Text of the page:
So About that YA Voice….

In YA (Young Adult), VOICE is ½ of the story.

The impression I’ve gotten from several books, interviews with agents, editors, authors, etc. is that for the YA audience, the story’s VOICE is just as important as everything else combined (plot, characters, themes, etc.).

What does that mean?

Well, a cynical way of looking at it is that even if your novel is structured perfectly, has fascinatingly complex yet relatable characters, and has something interesting to show us about the world or human condition, you’re still only half way to publication.

On a brighter note, if you have a Voice that teenagers will love, you’re half way to publication before you even have a conflict or character! So that’s awesome!

I find it easier to gauge the quality of my story/character development than my voice. I hope that “How I say it” (my narration/voice) is fun and enjoyable, but how can I know if a teenager will be captivated? How can I know if my YA VOICE resonates in perfect pitch with a teenager’s metaphorical ears?

Looking into advice on Voice helps, but it can be frustrating because answers are often vague or subjective. After all, “great voice & style” is, by nature, quite subjective even though we can agree on some general writing guidelines.

But don’t despair! Understanding WHY the Voice is so important in YA provides some answers. What most teenage readers want is INTIMACY and CONNECTION. I don’t mean “sex or kissy stuff,” (Oh wait. Yes, actually that is what most teenagers want) but rather, teenagers must immediately know and understand the protagonist. They must relate to her, feel for her, and get to know her so that her concerns become the reader’s concerns. This requires psychological and emotional intimacy. This means honesty: we have to see some vulnerability along with some strength in the protagonist because we all understand vulnerability. And readers must feel this intimacy/connection ASAP.

Teens read to find a friend. They want to care and form a bond. That connection is made through the use of details, the protagonist’s perspective and experiences, etc. The more specific yet universal, the better. Okay, now THAT was vague. What I mean is: the descriptive details need must be specific (for showing setting, her life, her emotions, her concerns, etc. — these should be particular) and yet the feelings evoked by those specific details need to be universal and therefore relatable to the audience at large.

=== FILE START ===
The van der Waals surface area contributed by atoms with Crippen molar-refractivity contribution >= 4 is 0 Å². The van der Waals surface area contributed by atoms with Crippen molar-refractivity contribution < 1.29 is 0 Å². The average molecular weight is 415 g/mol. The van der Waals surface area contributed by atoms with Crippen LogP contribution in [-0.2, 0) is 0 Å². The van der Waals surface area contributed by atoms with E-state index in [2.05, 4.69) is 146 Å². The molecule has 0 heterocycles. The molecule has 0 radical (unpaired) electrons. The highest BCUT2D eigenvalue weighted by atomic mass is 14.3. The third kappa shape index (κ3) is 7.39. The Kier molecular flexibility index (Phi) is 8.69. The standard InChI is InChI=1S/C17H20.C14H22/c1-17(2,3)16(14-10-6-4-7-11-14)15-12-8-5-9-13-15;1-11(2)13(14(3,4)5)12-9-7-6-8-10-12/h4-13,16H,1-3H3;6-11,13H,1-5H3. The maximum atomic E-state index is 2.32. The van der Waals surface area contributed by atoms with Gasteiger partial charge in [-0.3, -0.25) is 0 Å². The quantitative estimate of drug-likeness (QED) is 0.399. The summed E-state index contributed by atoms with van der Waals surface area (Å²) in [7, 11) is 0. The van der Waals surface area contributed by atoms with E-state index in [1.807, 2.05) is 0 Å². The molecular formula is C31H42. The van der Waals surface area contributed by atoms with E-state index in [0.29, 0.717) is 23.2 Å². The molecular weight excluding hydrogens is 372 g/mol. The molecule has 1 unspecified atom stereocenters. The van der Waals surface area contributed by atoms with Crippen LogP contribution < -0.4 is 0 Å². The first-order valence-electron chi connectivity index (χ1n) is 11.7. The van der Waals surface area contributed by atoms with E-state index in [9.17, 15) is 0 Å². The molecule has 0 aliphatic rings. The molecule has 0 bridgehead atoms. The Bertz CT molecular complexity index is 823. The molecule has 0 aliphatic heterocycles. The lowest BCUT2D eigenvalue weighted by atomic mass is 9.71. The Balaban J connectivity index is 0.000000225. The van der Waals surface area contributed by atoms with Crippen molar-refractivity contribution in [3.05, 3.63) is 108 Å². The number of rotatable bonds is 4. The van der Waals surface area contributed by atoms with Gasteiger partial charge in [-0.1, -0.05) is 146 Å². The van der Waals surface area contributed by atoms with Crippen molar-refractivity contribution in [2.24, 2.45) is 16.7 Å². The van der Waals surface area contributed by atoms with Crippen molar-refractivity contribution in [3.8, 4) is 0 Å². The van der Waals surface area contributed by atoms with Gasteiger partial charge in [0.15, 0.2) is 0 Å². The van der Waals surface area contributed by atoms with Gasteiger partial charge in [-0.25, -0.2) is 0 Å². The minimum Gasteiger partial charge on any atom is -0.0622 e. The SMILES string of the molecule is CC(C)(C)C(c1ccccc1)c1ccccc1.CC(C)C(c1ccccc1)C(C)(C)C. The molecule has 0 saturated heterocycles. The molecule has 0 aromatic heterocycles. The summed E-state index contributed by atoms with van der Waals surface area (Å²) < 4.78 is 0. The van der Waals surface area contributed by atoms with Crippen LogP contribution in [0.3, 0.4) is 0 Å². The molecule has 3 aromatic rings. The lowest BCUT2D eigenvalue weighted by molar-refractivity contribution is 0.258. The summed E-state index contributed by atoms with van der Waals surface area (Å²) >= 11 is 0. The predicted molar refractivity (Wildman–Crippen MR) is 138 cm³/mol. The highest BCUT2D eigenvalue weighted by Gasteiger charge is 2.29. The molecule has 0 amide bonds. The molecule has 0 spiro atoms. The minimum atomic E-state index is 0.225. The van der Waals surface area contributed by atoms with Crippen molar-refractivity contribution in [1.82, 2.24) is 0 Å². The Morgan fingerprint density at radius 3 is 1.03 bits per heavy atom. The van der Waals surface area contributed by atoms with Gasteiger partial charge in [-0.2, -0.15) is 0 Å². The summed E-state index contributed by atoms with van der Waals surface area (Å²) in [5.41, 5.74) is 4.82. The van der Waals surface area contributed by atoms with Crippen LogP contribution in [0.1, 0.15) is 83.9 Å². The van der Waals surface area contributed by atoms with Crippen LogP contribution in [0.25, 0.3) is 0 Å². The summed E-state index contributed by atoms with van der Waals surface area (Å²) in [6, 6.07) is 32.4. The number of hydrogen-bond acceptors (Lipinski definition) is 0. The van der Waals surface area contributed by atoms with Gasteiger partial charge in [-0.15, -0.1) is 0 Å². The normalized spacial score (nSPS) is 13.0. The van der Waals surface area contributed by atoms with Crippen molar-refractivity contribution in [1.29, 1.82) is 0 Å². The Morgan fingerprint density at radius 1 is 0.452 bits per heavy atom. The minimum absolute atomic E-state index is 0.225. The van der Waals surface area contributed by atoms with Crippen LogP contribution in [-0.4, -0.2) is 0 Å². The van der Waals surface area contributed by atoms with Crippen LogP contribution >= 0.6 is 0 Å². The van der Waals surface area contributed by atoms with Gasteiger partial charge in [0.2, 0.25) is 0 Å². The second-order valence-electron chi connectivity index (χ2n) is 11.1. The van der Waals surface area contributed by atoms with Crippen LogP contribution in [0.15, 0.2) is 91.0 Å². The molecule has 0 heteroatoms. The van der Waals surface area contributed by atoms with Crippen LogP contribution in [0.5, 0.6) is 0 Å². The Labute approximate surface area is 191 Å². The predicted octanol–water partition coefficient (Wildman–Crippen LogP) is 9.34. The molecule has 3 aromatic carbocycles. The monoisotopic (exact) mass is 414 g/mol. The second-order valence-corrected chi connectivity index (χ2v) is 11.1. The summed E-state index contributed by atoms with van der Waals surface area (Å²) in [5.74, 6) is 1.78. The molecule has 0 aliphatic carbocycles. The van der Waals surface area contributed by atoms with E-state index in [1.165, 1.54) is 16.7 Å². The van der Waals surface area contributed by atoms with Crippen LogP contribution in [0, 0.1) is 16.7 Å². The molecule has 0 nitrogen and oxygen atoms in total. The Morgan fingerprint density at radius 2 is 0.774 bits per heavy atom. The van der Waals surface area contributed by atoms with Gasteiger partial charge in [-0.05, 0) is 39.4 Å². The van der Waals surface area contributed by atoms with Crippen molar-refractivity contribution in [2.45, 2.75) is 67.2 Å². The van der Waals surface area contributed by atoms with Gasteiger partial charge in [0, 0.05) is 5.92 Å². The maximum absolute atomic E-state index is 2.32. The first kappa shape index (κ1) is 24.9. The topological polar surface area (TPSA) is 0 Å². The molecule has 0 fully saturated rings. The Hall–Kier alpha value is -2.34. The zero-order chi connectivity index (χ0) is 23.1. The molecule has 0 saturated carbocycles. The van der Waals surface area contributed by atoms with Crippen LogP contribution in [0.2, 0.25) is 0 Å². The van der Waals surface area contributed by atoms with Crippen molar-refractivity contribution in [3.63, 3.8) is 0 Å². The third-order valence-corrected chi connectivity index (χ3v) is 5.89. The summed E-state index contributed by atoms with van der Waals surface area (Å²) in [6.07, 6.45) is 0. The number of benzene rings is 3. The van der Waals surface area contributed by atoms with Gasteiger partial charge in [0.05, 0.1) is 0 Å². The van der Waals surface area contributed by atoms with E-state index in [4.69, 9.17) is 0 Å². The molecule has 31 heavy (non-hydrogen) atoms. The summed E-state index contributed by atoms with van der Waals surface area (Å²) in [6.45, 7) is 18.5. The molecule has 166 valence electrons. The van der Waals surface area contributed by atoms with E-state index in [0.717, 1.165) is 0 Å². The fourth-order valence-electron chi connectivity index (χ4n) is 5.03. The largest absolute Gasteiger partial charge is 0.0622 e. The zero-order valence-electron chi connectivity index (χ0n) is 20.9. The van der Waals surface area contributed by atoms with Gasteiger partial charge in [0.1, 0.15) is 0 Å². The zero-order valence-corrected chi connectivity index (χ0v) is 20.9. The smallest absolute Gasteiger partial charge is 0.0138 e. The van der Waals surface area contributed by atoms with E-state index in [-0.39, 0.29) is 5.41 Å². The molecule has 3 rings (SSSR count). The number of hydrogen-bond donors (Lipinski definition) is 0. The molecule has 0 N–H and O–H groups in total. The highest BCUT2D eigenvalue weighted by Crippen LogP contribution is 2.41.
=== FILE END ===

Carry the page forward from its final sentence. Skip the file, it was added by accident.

This is probably why so many YA books are told in First Person—because the character is “talking” to the reader, letting him in on her thoughts, feelings, history, and everything else. The connection is made more quickly that way. It’s like the new friend is revealing intimate secrets and taking us into her confidence.

However, I’m sick of First Person YA and want to write in Third Person because it seems a natural fit for me. So how can this work in Third?

That’s what I’m trying to figure out . . . but I think narrating from over the main character’s shoulder is a good approach. By doing so, I can occasionally peaking inside her head to get at memory, history, and emotion. More subtly, all the imagery/sensory details, similes, metaphors, etc., will be filtered through her experience and voice – these are the things she would notice or the way she would describe them. So although I’m not having her narrate the story, the narrator is soaking in my protagonist’s experience, attitude, and perspective.

Before I go back and fine-tune that YA Voice, I’m reading what others have to say about Voice and studying some examples of popular YA told in the 3rd person. And after all that, I’ll have a huge job on my hands. Thankfully, it’s a job I love. I can’t wait!

Here’s a list of some helpful books.